1
$\begingroup$

I am currently working on the optimal control of certain classes of stochastic processes and I have difficulties understanding the roles of verification theorems.

My problem is the following: I am not sure to understand whether this is purely a problem that arises from the use of partial differential equations for which we may need to consider viscosity solutions or whether this is something related to the connection between the optimal control problem and its solution expressed in terms of the value function which is a solution to the Hamilton-Jacobi-Bellman (HJB) equation, which is a PDE in many instances of those problems. Would not be the Bellman optimality principle ensures that the optimal control can be computed from the value function itself a solution of the HJB equation?

I am also wondering whether this a specificity of stochastic optimal control problems because I am not sure to have seen verification theorems in the deterministic setting.

Thanks and feel free to comment to ask for more details.

$\endgroup$

1 Answer 1

2
+100
$\begingroup$

On the role of verification theorem: it is an issue related to the existence-uniqueness of solutions in the classical sense for the HJB PDE. In applying the verification theorem, we ignore such issues, guess the structure of a smooth value function, formally verify (by substitution) that the guessed structural form satisfies the HJB PDE under consideration, and then use the Bellman's principle of optimality to compute the optimal control. Whether such verification is valid remains contingent on the existence-uniqueness of smooth enough classical solution (at least $C^1$ in the deterministic case and $C^2$ in the stochastic case) for the HJB PDE.

On deterministic versus stochastic: The above verification/HJB classical solution issue is for both the deterministic and the stochastic case. For example, see Ch. 4, Sec. 2 of [1], which specifically talks about verification theorems for the first order HJB PDEs in deterministic optimal control. Example 2.3 there is about an 1D deterministic optimal control problem whose HJB PDE does not admit any $C^{1}([0,T],\mathbb{R})$ solution. Ch. 4 and Ch. 5 of that book discusses details on the verification theorems for both the deterministic and stochastic optimal control problems, and also the viscosity solutions.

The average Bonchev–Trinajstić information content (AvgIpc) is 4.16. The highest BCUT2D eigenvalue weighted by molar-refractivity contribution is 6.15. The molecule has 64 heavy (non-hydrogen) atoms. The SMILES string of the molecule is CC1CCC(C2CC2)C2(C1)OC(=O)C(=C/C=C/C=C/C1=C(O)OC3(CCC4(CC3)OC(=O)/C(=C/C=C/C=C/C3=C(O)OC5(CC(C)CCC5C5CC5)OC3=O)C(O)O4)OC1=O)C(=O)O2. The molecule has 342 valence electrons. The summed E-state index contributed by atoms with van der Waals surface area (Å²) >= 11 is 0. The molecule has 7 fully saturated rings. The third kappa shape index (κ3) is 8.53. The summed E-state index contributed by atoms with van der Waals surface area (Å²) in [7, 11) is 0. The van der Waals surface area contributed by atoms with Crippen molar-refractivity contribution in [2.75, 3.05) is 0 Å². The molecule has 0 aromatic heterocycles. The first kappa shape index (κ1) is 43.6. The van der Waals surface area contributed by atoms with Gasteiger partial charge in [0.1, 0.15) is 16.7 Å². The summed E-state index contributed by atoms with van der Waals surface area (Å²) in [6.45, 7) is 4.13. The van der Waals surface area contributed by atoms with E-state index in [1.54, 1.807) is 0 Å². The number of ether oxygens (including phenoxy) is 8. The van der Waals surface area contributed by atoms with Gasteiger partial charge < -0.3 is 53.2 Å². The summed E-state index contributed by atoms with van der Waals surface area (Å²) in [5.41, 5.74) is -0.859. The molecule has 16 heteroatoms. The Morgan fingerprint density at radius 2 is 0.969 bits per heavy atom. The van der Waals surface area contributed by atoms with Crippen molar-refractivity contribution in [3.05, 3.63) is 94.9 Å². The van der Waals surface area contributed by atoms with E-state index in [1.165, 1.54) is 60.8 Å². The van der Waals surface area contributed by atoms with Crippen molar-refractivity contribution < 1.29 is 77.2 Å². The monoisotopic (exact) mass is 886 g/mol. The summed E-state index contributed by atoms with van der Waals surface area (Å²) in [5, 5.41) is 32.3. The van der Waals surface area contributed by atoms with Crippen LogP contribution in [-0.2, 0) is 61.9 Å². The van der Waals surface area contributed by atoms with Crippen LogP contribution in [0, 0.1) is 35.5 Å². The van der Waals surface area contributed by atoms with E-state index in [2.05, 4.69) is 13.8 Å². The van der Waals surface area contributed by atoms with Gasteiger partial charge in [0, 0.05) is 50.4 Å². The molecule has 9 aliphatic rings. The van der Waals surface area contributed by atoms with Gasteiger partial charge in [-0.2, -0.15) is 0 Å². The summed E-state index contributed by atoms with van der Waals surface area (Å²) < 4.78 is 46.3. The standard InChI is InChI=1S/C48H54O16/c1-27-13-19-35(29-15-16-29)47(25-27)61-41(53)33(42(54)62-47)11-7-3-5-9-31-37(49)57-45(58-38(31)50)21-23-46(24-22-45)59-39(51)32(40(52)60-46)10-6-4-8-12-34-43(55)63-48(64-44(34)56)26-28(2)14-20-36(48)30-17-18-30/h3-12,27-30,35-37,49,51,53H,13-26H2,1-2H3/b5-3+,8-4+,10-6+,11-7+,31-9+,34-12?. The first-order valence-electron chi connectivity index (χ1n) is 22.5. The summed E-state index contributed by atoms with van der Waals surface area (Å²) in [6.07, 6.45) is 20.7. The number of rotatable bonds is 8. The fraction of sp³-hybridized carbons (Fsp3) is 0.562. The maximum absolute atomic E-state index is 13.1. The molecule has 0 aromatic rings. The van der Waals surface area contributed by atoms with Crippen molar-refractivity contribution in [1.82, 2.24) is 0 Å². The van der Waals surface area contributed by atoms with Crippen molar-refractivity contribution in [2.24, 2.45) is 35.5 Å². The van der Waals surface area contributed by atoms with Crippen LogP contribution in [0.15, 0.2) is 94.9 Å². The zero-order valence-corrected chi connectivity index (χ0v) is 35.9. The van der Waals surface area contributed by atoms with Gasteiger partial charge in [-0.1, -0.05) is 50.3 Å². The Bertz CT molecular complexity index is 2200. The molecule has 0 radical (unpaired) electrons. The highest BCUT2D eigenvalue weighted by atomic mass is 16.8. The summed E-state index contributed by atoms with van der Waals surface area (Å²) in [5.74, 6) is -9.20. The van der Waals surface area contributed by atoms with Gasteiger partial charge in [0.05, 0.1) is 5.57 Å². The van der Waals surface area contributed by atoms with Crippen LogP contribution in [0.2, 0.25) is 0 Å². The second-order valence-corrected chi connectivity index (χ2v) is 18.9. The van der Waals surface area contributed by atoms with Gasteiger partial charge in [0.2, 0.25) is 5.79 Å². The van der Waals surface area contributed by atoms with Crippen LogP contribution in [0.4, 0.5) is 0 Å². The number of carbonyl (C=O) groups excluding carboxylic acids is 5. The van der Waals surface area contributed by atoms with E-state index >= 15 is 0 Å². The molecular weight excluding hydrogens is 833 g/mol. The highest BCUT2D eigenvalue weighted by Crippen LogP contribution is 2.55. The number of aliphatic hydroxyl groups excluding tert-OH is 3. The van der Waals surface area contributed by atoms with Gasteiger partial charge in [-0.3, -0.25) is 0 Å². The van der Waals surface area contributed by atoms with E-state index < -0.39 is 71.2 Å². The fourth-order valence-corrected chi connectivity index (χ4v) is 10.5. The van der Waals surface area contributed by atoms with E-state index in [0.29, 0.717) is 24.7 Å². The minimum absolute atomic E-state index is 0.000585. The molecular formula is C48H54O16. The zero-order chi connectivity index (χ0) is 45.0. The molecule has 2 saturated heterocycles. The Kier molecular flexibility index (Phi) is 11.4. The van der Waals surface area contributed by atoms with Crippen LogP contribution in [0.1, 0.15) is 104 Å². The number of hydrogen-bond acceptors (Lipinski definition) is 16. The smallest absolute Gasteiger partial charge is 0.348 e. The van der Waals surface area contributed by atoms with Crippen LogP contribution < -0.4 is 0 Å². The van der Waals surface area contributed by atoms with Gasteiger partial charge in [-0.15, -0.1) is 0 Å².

[1] J. Yong and X.Y. Zhou, Stochastic Controls: Hamiltonian Systems and HJB Equations, vol 43. Springer, New York, 1999.

$\endgroup$
5
  • 1
    $\begingroup$ Thanks for the taking the time to write down this answer. Let me check the book you are referring to and I will get back to you as soon as possible. $\endgroup$
    – KBS
    Commented Dec 27, 2022 at 17:11
  • $\begingroup$ Alright, so I have checked the resources you mentioned and this is now much clearer. Just one last question. Assuming, for instance, that the HBJ is not a PDE but a differential equation in time and the space variable is discrete. Would a verification theorem be needed here? What if we can prove existence, uniqueness and, hopefully, differentiability of the solutions? $\endgroup$
    – KBS
    Commented Jan 1, 2023 at 18:09
  • $\begingroup$ The verification theorem would still be needed in general. If we can prove existence, uniqueness and required smoothness separately, then those + verification by substitution, together will allow us to completely determine the value function, and thereby the optimal control. Hope this helps. $\endgroup$ Commented Jan 1, 2023 at 19:08
  • 1
    $\begingroup$ Yes, that helps. I have validated your answer and gave you the bounty. $\endgroup$
    – KBS
    Commented Jan 1, 2023 at 19:43
  • $\begingroup$ If you want, I have the same question open there math.stackexchange.com/questions/4604971/… and I have no valid answer. If you feel like it, you can copy/paste your answer and can award you the bounty there as well. If your are not interested, I can answer myself with a link to your answer. $\endgroup$
    – KBS
    Commented Jan 2, 2023 at 17:16

Your Answer

By clicking “Post Your Answer”, you agree to our terms of service and acknowledge you have read our privacy policy.

Not the answer you're looking for? Browse other questions tagged or ask your own question.